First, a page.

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Screening for Muscular Dystrophy: A Form of Prevention

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Muscular dystrophy (MD) is a genetic muscle wasting disability so some people might think that there is no way to prevent it. Normal common sense measures like having a healthy diet and regular exercise will not prevent genetic disabilities from developing.

But there is a way you can prevent your child from being born with muscular dystrophy, and that is through genetic screening.

Some people carry the gene for muscular dystrophy but have no symptoms themselves. They are then capable of passing it on to their children even though they have no disability. This is called an autosomal recessive inherited disorder. Both prospective parents are carriers with this type and their children have a 25 percent chance of being affected.

Other types of inheritance include X linked recessive, where only the mother is a carrier and the faulty gene is tied to the X chromosome (boys being XY and girls being XX). Only boys will inherit the disability although girls can be carriers. Any son born to a carrier will have a 50 percent chance of having MD. Finally there is autosomal dominant, where only one parent passes on the condition.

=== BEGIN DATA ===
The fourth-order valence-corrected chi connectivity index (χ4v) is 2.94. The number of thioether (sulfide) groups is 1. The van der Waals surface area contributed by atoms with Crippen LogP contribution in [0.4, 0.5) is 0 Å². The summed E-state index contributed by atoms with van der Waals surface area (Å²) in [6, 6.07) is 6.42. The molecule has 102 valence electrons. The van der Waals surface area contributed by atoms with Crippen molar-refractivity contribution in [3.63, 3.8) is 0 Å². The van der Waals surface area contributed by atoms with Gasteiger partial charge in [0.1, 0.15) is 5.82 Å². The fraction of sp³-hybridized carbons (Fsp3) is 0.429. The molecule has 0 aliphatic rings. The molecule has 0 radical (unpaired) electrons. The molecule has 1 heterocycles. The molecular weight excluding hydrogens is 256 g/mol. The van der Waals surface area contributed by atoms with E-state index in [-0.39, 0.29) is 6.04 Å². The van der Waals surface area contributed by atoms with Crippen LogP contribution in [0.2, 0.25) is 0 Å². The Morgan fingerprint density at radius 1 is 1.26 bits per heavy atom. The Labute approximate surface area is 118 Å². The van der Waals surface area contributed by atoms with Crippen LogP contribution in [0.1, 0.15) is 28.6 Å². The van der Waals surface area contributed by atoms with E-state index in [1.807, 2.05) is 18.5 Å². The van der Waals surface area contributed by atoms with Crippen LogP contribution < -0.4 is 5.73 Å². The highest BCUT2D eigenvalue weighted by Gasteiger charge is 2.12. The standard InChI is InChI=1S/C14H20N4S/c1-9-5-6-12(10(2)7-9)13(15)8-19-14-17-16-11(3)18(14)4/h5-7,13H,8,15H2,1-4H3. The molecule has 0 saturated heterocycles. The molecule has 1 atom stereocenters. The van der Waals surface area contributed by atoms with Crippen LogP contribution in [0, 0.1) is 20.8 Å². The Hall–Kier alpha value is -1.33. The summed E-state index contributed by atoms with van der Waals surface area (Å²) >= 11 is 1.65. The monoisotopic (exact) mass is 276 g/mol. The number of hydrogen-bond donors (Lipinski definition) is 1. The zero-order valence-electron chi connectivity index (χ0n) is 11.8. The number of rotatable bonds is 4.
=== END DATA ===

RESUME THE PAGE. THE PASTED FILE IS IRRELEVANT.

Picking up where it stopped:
Occasionally, it can occur spontaneously as a random mutation. In this case it isn’t passed on by the parents so genetic testing could not help prevent it.

A blood test can determine whether the couple concerned are carrying the faulty gene that leads to muscular dystrophy. If they are, their baby may have the disability.

All couples should have counseling prior to having screening so that they will know all their options.

Options for Carriers of MD

There are several choices available if the couple are found to be carriers. These are:
• Deciding not to have children. This sounds drastic but in fact there are many people today with no medical conditions who actively choose not to have children.
• Adoption.
• In the case of an X linked recessive disorder such as Duchenne muscular dystrophy, the woman concerned might consider egg donation to prevent her child from having the disability.
• Having pre-implantation genetic diagnosis (PGD).

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We value and respect our HERWriters' experiences, but everyone is different. Many of our writers are speaking from personal experience, and what's worked for them may not work for you. Their articles are not a substitute for medical advice, although we hope you can gain knowledge from their insight.

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